The paper studies the clinical characteristics and features of anorexia nervosa patients in Singapore and compares the clinical features of the early versus the classical later-onset cases. The study uses 126 anorexia nervosa cases, most of whom were female and of all three major races, between 1994 and 2002.
SMJ: Prevalence and profile of females at risk of eating disorders in Singapore (2006)
This is an article based on a research done by the author in collaboration with NUS and IMH on the prevalence of eating disorders in Singapore. The study noted that Malay girls had an increased risk of ED.
Eating disorders in Singapore: A review (2003)
The psychopathology of eating disorders in Singapore is very similar to that described in the Western literature, and in the two main current classification systems. Body dissatisfaction is prevalent among Singaporean Chinese schoolgirls and female undergraduates, with rates not dissimilar to the West. There is a link between ‘Westernisation’ (based on English being spoken as the main language at home) and body dissatisfaction.
Eating disorders mental health literacy in Singapore (2010)
Aspects of the eating disorders mental health literacy of young Singaporean women may be conducive to low or inappropriate treatment seeking. Health promotion programmes need to target not only at-risk individuals, but also their family members and social circle.
These listings in no way constitute a recommendation of their services. The links are provided for info only.
Eating Disorder Clinic at SGH LIFE Centre – 6326 6697
The centre provides treatment and rehabilitation for eating disorder patients. It uses evidence base treatment to address the physical and psychosocial components of the illness. It provides with inpatient and outpatient recovery treatment as well as support groups for patients and caregivers. email@example.com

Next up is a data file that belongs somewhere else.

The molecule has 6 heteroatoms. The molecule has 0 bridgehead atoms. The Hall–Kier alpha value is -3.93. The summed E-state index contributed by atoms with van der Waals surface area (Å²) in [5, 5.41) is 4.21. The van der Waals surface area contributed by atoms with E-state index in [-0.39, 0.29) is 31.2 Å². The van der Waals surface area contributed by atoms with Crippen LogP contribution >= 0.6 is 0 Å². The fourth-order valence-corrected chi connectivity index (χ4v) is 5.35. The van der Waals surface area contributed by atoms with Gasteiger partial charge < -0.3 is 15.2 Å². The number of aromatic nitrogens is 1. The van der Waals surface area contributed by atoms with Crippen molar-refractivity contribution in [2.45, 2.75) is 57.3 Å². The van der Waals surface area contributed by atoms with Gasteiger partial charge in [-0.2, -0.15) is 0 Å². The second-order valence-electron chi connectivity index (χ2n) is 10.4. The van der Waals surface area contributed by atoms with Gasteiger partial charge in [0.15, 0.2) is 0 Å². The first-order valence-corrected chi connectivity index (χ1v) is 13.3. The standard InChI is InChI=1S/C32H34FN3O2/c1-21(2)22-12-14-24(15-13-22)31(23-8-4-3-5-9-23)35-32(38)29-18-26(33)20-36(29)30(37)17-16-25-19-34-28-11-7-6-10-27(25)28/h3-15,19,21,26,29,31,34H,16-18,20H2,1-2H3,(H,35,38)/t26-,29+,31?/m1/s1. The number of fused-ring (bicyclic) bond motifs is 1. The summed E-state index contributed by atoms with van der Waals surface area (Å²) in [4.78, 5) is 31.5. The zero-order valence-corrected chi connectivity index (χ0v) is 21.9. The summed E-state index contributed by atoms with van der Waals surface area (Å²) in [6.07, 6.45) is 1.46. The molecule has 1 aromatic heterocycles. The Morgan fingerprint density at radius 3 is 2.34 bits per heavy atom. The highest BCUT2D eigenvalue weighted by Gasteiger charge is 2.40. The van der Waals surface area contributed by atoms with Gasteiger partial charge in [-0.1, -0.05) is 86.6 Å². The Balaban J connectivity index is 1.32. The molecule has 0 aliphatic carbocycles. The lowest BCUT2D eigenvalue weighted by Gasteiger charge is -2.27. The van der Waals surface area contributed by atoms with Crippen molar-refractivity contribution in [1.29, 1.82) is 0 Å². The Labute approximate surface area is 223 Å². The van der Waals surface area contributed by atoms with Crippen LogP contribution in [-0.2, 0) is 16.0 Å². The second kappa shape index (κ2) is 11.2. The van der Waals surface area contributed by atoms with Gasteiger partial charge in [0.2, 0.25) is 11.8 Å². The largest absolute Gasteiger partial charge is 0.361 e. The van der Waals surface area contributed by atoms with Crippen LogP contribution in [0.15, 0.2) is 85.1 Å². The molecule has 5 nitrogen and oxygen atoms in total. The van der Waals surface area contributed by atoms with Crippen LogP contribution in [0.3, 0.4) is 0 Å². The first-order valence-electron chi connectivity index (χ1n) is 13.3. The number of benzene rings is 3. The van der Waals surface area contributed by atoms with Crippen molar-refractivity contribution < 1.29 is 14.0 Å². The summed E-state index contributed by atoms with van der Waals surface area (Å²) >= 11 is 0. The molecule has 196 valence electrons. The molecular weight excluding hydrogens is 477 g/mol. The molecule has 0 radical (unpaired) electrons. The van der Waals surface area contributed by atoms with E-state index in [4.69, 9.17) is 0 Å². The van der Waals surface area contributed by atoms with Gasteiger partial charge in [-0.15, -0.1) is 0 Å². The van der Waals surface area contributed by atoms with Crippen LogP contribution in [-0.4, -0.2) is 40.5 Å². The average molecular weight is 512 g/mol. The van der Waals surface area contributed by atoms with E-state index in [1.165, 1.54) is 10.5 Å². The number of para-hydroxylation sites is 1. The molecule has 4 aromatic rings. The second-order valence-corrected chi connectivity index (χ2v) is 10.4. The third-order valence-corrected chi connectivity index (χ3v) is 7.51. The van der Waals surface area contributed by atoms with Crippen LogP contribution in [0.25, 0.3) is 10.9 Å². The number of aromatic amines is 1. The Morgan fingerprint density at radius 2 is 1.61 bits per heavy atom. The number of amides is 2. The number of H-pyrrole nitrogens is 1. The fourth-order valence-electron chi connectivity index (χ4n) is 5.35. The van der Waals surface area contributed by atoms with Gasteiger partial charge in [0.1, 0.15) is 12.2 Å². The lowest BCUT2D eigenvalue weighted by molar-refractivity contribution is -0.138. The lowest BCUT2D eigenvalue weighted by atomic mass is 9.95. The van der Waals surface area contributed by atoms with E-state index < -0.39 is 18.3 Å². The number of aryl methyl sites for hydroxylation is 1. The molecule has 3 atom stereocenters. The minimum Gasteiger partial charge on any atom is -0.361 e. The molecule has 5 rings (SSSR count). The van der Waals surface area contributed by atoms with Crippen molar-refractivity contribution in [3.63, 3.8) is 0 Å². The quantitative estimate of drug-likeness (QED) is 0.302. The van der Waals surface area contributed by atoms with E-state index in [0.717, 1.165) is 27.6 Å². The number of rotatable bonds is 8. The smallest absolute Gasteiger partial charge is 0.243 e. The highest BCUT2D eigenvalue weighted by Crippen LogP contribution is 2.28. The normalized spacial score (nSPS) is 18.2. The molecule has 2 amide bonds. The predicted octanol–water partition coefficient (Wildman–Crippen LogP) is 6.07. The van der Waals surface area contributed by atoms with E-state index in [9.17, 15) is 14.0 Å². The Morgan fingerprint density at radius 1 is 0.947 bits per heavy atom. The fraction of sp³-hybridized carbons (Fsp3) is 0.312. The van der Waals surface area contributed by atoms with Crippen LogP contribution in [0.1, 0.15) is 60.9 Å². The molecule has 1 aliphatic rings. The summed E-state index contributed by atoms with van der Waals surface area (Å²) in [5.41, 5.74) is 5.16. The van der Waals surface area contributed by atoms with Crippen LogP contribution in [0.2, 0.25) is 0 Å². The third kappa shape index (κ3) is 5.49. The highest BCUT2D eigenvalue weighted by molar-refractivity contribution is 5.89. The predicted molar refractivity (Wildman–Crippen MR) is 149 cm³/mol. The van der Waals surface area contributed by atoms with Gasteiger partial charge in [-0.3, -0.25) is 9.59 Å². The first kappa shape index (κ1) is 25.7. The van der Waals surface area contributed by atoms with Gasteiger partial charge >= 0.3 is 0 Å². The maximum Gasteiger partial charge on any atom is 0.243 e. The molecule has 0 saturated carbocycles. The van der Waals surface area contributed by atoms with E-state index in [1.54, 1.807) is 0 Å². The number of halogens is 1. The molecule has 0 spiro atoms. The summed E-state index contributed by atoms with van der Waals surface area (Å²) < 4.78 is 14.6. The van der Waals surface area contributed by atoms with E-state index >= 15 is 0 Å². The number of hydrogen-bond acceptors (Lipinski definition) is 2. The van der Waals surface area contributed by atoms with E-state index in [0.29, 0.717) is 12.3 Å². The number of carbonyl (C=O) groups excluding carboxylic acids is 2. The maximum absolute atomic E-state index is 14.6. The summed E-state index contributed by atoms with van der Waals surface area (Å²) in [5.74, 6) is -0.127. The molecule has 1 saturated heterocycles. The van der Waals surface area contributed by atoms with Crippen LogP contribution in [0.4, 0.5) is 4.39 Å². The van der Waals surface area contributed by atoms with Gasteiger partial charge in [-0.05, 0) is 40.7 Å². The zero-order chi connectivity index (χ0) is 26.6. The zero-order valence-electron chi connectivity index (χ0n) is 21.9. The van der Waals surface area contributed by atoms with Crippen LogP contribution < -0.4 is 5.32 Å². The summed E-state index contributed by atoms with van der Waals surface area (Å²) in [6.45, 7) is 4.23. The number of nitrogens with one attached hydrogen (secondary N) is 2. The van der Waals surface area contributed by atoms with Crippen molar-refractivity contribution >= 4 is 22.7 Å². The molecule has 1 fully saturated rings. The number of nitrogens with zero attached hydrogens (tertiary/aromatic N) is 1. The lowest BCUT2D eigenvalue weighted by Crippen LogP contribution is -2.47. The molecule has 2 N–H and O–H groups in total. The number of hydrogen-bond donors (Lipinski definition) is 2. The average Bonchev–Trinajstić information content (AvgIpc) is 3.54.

Mount Elizabeth-Charter: 1-800-6738 9595
Facts About Eating Disorders
The document lists symptoms of eating disorders and ways to treat them. It is added that if you know someone whom you suspect has an eating disorder, simply call 1-800-6738 9595. Mount Elizabeth-Charter Behavioural Health Services is a private psychiatric and behavioural care service at Mount Elizabeth Hospital. The document states that Mount Elizabeth Hospital offers confidential assessments at no cost or obligation.
Dr. Simon Siew – Psychological Medical Clinic – 6735 6870
Outpatient clinic at Mount Elizabeth. Provides psychiatric care and individualized treatment programs for eating disorders. The clinic can provide medication, counselling and psychotherapy. firstname.lastname@example.org
Dr. Tommy Tan Psychiatric Clinic – 6397 2688
Dr. Tan is a forensic psychiatrist who has done extensive work in the different aspects of the mind. He is a consultant at IMH and the National University Hospital. He has also done work att the University of London. Though not stated on his website, he does treat eating disorders.
This list was compiled with the help of Iris, Maitte and Shagunee.